I sometimes wonder what it would feel like to be the sort of person who is met by cameras when they step out of their house.  I wonder more often about why anyone would want to be the sort of person who is met by cameras when they step out of their house.  Why would anyone want to live in a fishbowl?  Why would anyone want to share every minuscule (and that’s often what they are) thought?  Why would people want to reveal EVERYTHING there is to reveal about them?

There are things that are just too private, too personal, and yet you see headlines about them everywhere.  There is no sorrow so deep that we won’t see it plastered on headlines, blurbs, and so forth…  Why do we do this?  Why do we not only relish other people’s bad news and follies, but we feel we have to be the sort of person who shares it all?

So…this is another thing I had to do to get here: I had to learn that my sorrow is mine, and I can share it, but not display it.  I don’t know if that works for everyone, but it works for me.  There are things that you will notice about me if you ever meet me, and I won’t have to tell you about them because they are perceptible to the naked eye.  There are things you will have to discover through hard work and interaction, through the awkward process of getting to know me.

I don’t want to, in my own minor way, become the type of individual that is preceded by headlines.  “Oh, here comes the girl that….” or “didn’t she have her ______ stolen by ______?” or “Yeah, yeah…she slept with so-and-so and had a baby with this other guy…”  None of these things have happened to me, of course, but they have happened in headlines everywhere.  We have turned ourselves into goldfish, and then we try to reel ourselves back in when we realize the world has taken ownership of our privacy…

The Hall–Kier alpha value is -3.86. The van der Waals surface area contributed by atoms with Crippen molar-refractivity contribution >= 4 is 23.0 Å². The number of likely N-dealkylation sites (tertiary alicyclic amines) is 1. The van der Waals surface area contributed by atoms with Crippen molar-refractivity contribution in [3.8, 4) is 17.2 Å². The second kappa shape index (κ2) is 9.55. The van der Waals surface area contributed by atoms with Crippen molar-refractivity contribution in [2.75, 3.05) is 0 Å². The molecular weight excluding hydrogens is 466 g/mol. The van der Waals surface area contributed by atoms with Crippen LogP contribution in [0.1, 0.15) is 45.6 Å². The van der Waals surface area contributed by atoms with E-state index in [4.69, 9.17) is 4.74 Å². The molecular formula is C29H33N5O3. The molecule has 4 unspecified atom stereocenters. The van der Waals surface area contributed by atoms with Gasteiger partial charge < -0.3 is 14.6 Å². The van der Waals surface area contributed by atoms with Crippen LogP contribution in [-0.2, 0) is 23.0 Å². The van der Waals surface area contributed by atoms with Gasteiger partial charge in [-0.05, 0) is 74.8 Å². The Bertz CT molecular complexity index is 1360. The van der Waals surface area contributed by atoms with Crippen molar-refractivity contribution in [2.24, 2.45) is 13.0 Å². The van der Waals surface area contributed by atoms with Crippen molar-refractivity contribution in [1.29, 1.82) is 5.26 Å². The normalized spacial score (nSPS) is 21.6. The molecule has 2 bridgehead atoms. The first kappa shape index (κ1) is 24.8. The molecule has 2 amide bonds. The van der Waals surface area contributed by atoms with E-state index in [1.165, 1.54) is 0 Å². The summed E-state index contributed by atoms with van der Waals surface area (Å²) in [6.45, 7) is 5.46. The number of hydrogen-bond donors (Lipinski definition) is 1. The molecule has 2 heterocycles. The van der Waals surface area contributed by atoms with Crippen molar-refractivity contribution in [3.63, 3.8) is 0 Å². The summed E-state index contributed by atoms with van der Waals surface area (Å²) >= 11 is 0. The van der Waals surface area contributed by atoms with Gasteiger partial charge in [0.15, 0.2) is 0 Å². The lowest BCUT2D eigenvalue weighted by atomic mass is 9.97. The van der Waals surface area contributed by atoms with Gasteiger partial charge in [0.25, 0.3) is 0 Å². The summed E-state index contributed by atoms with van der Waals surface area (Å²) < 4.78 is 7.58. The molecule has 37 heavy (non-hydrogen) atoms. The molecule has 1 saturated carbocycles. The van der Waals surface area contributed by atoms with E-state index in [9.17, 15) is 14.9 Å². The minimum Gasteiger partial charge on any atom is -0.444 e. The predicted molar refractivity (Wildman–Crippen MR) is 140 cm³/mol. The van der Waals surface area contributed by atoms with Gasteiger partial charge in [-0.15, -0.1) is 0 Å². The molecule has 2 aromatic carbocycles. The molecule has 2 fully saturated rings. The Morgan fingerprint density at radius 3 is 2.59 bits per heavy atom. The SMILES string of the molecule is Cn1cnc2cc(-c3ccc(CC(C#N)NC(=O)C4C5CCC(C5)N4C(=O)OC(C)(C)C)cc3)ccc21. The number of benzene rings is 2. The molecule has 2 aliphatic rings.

There’s a big difference between being “entertaining” from time to time and turning yourself into “the entertainment.”

On to the next thing…

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Very much like Alice, she of Wonderland fame, I’ve believed six impossible things before breakfast.  This, believe it or not, is not an unhealthy thing because, from time to time, it propels me to some sort of greatness.  The main thing is that one has to definitely factor in things like age, resources and opportunity…if the thing you think is still impossible, but not overwhelmingly so, go for it.

What is the worst that could happen?  Wile E. Coyote seems to have thrived.  Of course, he was a cartoon character, but if you don’t take the absurdity of some of his endeavors into account, you have to admire his determination.  Also, consider that Wile E. Coyote became funnier when he no longer had the luxury of speaking in that arrogant, somewhat ridiculous tone in which he said “I am a supra-genius.”  Once he stopped boasting about his degree of intelligence and cunning, he became funnier and more admirable…